He realized that those who were right most often had a different approach: they would combine many pieces of data together.
Instead, the ones who were not nearly as successful would rely on one big idea or fact.
My Note: This might seem in contrast to what was previously said
But I think it’s only an apparent contradiction.
The poor forecasters were probably watching only one big signal that wasn’t well correlated to their predictions.
Hedgehogs and Foxes
Hedgehogs are people who rely on one big idea or claim.
They are brasher and seem more confident. Sometimes they claim they know the truth and can look very charismatic.
Foxes instead look at all the information available and tend to look past ideologies. They change opinion if the data changes.
Hedgehogs are much more “media-friendly” as they garner much more attention with their confidence and brashness. However, they are also much more often wrong. Indeed their chances of getting it right are just a little greater than pure chance.
Sigmund Freud is a good example of a hedgehog.
Beating the Stock Market Is Hard… But Congressmen Manage So
The author says that beating the stock market is difficult because it tends to be relatively efficient.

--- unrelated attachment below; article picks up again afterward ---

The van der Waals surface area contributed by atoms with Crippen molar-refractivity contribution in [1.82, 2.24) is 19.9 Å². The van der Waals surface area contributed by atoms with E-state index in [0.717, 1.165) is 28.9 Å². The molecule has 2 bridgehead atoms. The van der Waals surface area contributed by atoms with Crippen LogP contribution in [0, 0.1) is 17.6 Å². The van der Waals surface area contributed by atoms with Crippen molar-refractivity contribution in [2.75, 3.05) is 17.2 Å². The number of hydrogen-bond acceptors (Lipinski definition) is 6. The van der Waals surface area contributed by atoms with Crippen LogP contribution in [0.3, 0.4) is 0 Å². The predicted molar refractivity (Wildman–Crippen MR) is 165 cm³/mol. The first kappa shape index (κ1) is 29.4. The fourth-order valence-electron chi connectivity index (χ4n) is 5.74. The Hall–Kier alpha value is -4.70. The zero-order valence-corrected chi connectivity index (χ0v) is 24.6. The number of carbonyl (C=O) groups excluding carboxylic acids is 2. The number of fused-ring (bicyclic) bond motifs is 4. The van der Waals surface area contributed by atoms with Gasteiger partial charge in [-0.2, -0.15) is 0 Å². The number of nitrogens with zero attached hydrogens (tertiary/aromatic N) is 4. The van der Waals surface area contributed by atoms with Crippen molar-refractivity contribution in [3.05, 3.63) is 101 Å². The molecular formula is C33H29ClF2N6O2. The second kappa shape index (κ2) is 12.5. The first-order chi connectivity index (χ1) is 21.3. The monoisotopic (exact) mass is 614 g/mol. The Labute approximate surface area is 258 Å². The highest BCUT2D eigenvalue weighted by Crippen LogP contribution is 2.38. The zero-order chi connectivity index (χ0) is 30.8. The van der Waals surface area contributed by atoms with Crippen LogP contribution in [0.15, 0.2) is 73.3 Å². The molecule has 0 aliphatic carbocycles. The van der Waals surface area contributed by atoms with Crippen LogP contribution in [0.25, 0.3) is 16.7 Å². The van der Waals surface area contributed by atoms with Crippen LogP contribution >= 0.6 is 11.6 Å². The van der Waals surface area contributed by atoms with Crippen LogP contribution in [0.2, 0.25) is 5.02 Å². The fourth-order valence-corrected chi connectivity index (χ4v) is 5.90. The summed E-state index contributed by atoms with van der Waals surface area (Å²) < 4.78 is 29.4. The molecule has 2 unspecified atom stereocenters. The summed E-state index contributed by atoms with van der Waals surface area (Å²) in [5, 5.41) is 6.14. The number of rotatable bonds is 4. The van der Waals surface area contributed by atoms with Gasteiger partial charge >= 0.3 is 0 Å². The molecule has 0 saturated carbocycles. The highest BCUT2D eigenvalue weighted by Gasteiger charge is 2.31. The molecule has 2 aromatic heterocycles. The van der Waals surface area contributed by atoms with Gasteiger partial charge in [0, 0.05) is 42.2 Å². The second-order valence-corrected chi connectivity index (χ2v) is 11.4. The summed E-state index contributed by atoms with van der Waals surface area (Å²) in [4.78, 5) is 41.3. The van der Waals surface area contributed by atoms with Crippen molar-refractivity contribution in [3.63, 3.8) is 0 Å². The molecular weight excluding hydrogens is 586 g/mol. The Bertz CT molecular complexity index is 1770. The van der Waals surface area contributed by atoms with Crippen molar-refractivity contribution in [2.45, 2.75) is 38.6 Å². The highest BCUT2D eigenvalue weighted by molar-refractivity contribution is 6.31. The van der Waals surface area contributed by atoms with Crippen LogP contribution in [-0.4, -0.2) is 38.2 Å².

Most of the trades are done by large institutions that do indeed analyze stock fundamentals, so the link between prices and fundamentals tend to be corrected.
There is however one group in the US that is rather good at beating the stock market. And those are the members of Congress, who tend to fare 5-10% better than the market returns.
Congressmen also have insider information through lobbyists and, of course, direct effect on the market by the act of legislation.
How to Predict a Bubble
Nate Silver still proposes a couple of ways to predict if the stock market is nearing bubble territory though:
- A sharp increase in stock prices (if S&P 500 increased at double its long-term average over five years, 62% of te times it ended in a severe crash)
- P/E ration (if it’s much higher than the long term average of 15 you have a good indicator a bubble is forming)
However, it’s not irrational for many money managers to keep buying as a bubble is forming. When the market goes up and they make money, they reap big rewards.
When the market collapses, they either only lose their job or nothing. And since everyone’s buying, it’s unlikely they’ll be single out as the guilty ones.
- Watch Out For Finding Meaning in Patterns
Someone said we humans are pattern-making machines. However, those patterns are often made up. So watch out not reading too much into patterns.
- Watch Our for Charismatic & Confident Forecasters
People who seem super confident of their own prediction are often also more likely to be wrong. I repeat: overconfident people are more often wrong.
The Signal and the Noise could have been briefer.
Lots of concepts repeat and could have been combined.
Lots of deep statistical insight here.
I liked and praised Nassim Taleb’s work quite a bit in the past and his work is somewhat similar.
But “The Signal and the Noise” might the best book on statistics and forecasting available for the general public.
A book at the convergence of numbers and psychology, this is recommended to anyone who wants to better understand sciences and mind.